A-plus ways to avoid air-borne irritants
If the very air around you seems to be your enemy, you probably
suffer from allergies, but you can take comfort in knowing that you
are not alone. It is the most common chronic disease, accounting for
one out of every 40 doctor visits.
Hay fever, or allergic rhinitis, is a seasonal condition if you're
allergic to pollen, but it is a year-round problem if you're allergic to
dust, mold, or animal dander.
Whenever these tiny air-borne allergens get into your system,
they cause the lining of your nose and sinuses to swell. This can result
in sneezing, stuff or runny nose, itching, coughing, and sore throat.
It may be hard to fight something so small you can't even see it,
but it's not impossible. Here are some tips for keeping your allergies
Use the sun to battle dust mites. Dust mites are tiny insects that
live in bedding, carpets, and mattresses. They cat dead, sloughed-off
human skin cells and give off waste material that can trigger allergic
reactions. Whenever you change your sheets or vacuum, this waste
material blows around in the air for about 30 minutes, and inhaling
it can set off an episode of sniffling, sneezing, and coughing.
Sunlight may help you combat those pesky bugs. A Study in
Australia found that leaving mite-infested rugs outside for four hours
on a hot, sunny day killed 100 percent of mites and their eggs. This
would probably work for bedding, curtains, and pillows as well.
Try tannic acid. For carpets and rugs you can't take outside, a
tannic acid solution may be just what you need. Researchers found
that one type of this solution, Allersearch ADS, reduced dust mites
in carpet by up to 92 percent.
Control the mold. Try to keep your house as dry as possible to
limit the growth of mold. Check areas that tend to be damp, like
under sinks, and around toilets, tubs, and washing machines, and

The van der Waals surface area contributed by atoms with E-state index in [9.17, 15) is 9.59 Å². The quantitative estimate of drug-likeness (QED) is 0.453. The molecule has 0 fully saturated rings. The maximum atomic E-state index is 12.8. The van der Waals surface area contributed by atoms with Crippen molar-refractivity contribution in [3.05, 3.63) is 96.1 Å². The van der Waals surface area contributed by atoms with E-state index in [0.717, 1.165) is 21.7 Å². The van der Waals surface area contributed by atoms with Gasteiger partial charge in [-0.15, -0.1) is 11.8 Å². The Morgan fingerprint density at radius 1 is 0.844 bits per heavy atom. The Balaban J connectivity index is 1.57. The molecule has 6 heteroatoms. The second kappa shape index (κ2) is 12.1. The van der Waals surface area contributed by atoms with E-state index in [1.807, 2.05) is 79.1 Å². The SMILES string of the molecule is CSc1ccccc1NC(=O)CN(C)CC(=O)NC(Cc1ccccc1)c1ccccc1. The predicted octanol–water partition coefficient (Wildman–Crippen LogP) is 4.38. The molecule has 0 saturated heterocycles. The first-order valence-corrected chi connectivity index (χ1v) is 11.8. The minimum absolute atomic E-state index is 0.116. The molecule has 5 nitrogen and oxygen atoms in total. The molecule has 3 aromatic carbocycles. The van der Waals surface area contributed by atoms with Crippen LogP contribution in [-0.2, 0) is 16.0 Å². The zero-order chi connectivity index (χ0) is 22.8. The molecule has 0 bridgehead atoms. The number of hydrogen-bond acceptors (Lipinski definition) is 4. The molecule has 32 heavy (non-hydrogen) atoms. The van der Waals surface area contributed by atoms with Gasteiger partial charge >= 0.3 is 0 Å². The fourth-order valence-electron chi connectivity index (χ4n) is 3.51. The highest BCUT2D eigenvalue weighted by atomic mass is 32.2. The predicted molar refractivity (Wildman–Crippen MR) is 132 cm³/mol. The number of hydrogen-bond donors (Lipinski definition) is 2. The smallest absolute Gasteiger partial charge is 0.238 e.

wipe these places down with bleach and water. Houseplants and
aquariums can also harbor mold. If you must have houseplants, you
can buy mold retardants from your local nursery.
Stay inside. If you're allergic to pollen, staving inside whenever
pollen levels are high may help. Spring and fall are the seasons most
likely to cause problems. Grass and tree pollen make spring a season
of sniffling, and in the fall, ragweed starts the sneezing anew. Pollen
levels also tend to be highest in the morning hours, so staying inside
until afternoon may help.
Wear a mask. If you have to work in your yard, wear a mask that
covers your nose and mouth, especially while cutting grass. It will
block out at least some of the allergens. If you're allergic to dust, wear
a mask whenever you have to dust or vacuum your house.
Shower up. After outdoor activities, take a quick shower to
remove any pollen residue from your skin and hair. Your hair can harbor a lot of pollen, especially if it's long, so it's particularly important
to shampoo before going to bed.
Close your windows. Make sure your bedroom windows are
closed at night to keep allergens out and help you rest easier.
Use air-conditioning. Air-conditioners reduce the humidity and
pollen levels in your house and allow you to keep your windows
closed and still remain comfortable in hot weather.
Keep pets outside. Pet dander (dead skin cells) is a major cause
of allergies. The fleas on your pet may also aggravate your hay fever.
If you have furry or feathered pets that you can't bear to part with, try
to keep them outside. If that's not possible, make sure they are bathed
often, and use something to control the fleas.
Ditch the aerosols. Use pump-spray products whenever possible
because aerosol sprays may irritate your airways.
Cover bedding. Enclosing pillows and mattresses in zippered
vinyl coverings can help keep dust mites from collecting.
Unclutter your life. You may be emotionally attached to all those
knickknacks, but the more items in your house that can collect dust,
the worse your allergies may get. Venetian blinds and chandeliers are
other household dust-collectors that you should eliminate from your